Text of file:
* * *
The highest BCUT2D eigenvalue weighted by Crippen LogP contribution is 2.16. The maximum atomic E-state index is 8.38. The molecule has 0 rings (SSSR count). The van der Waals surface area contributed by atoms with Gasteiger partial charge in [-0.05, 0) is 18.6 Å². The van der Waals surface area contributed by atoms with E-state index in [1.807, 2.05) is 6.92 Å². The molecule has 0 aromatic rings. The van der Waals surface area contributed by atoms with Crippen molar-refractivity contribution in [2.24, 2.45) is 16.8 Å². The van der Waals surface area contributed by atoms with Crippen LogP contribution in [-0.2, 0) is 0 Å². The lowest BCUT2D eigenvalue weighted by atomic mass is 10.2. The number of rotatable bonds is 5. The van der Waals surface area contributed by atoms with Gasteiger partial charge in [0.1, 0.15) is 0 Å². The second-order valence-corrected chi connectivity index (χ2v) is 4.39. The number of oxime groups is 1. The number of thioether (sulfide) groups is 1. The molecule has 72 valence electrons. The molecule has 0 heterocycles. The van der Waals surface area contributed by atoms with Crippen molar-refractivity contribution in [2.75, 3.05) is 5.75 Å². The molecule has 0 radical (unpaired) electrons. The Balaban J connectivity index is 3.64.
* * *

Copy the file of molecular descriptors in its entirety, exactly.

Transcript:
The highest BCUT2D eigenvalue weighted by Crippen LogP contribution is 2.16. The maximum atomic E-state index is 8.38. The molecule has 0 rings (SSSR count). The van der Waals surface area contributed by atoms with Gasteiger partial charge in [-0.05, 0) is 18.6 Å². The van der Waals surface area contributed by atoms with E-state index in [1.807, 2.05) is 6.92 Å². The molecule has 0 aromatic rings. The van der Waals surface area contributed by atoms with Crippen molar-refractivity contribution in [2.24, 2.45) is 16.8 Å². The van der Waals surface area contributed by atoms with Crippen LogP contribution in [-0.2, 0) is 0 Å². The lowest BCUT2D eigenvalue weighted by atomic mass is 10.2. The number of rotatable bonds is 5. The van der Waals surface area contributed by atoms with Gasteiger partial charge in [0.1, 0.15) is 0 Å². The second-order valence-corrected chi connectivity index (χ2v) is 4.39. The number of oxime groups is 1. The number of thioether (sulfide) groups is 1. The molecule has 72 valence electrons. The molecule has 0 heterocycles. The van der Waals surface area contributed by atoms with Crippen molar-refractivity contribution in [2.75, 3.05) is 5.75 Å². The molecule has 0 radical (unpaired) electrons. The Balaban J connectivity index is 3.64.